Fairweather is continuing to use and develop the launch-mounted lidar systems (lasers) for the acquisition of shoreline data. This was another HSTB-developed process that was validated during the 2016 field season. This year, Fairweather is using those lessons learned in order to further improve our acquisition workflow. These systems create accurate real-time point clouds of features above the waterline and have revolutionized the way hazards to navigation are documented. Before the use of lasers, shoreline verification frequently required physically touching rocks and obstructions above the water surface for accurate measurement and placement. This process involved increased risk, took more time, and produced less accurate data. The new laser workflow addresses all these limitations. By scanning the shoreline at a distance with calibrated equipment, efficiency, accuracy, and safety are all greatly improved.

Overall, Fairweather is enthusiastic about being back at work in Alaska. With her new software, sonar systems, and dedicated crew, the stage is set for and productive field season!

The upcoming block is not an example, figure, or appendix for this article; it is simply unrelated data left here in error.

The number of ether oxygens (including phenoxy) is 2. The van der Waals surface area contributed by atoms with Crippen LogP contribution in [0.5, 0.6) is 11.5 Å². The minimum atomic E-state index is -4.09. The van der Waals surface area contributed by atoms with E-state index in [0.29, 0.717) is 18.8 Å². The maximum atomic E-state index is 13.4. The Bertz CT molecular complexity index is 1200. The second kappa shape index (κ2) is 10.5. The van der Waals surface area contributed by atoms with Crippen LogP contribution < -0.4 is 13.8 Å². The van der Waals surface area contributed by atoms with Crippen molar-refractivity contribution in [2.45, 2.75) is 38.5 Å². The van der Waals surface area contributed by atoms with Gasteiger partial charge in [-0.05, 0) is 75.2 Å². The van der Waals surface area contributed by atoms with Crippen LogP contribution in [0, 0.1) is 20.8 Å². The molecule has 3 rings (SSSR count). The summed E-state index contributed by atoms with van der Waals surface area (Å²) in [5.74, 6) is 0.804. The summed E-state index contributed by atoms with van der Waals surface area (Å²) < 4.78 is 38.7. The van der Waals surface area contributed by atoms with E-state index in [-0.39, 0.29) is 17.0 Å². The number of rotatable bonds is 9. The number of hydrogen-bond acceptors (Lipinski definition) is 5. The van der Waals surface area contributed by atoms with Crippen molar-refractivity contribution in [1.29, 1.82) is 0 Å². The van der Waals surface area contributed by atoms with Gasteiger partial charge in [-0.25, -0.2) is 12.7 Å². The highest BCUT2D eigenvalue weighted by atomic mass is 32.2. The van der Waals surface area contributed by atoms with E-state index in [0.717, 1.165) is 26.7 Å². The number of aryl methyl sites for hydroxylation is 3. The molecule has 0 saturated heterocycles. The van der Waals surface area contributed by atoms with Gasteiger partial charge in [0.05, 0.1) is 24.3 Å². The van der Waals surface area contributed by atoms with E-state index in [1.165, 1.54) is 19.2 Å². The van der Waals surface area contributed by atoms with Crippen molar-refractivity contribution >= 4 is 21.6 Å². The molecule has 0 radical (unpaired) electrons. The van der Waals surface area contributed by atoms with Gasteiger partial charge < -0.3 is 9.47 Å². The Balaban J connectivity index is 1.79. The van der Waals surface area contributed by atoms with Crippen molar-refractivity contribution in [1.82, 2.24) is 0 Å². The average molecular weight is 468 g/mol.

Area surveyed by Fairweather May 30- June 10, 2017.
Area surveyed by Fairweather May 30- June 10, 2017.

NOAA Ship Rainier surveys the waters around Kodiak Island

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Concentration of automatic identification system (AIS) traffic around Kodiak Island. Green is a low concentration, yellow is medium concentration, red is high concentration. Notice the approaches to Port of Kodiak show high traffic.
by ENS Michelle Levano

Kodiak Island is the 2nd largest island in the United States; it is part of the Kodiak Island Archipelago, a group of islands roughly the size of Connecticut. Due to the island’s location in the Gulf of Alaska and North Pacific Ocean, Kodiak is ranked as third in commercial fishing ports in the U.S. in terms of value of seafood landed. In 2015, the Port of Kodiak was responsible for 514 million pounds of fish and $138 million of product. More than one-third of the jobs in Kodiak are related to the fishing industry.

The Port of Kodiak is home to more than 700 commercial fishing vessels, and has more than 650 boat slips and three commercial piers that can dock vessels up to 1,000 feet. In addition to fishing, Kodiak is the hub of the Gulf of Alaska container logistics system, serving the southwest Alaskan communities with consumer goods and outbound access to the world’s fish markets.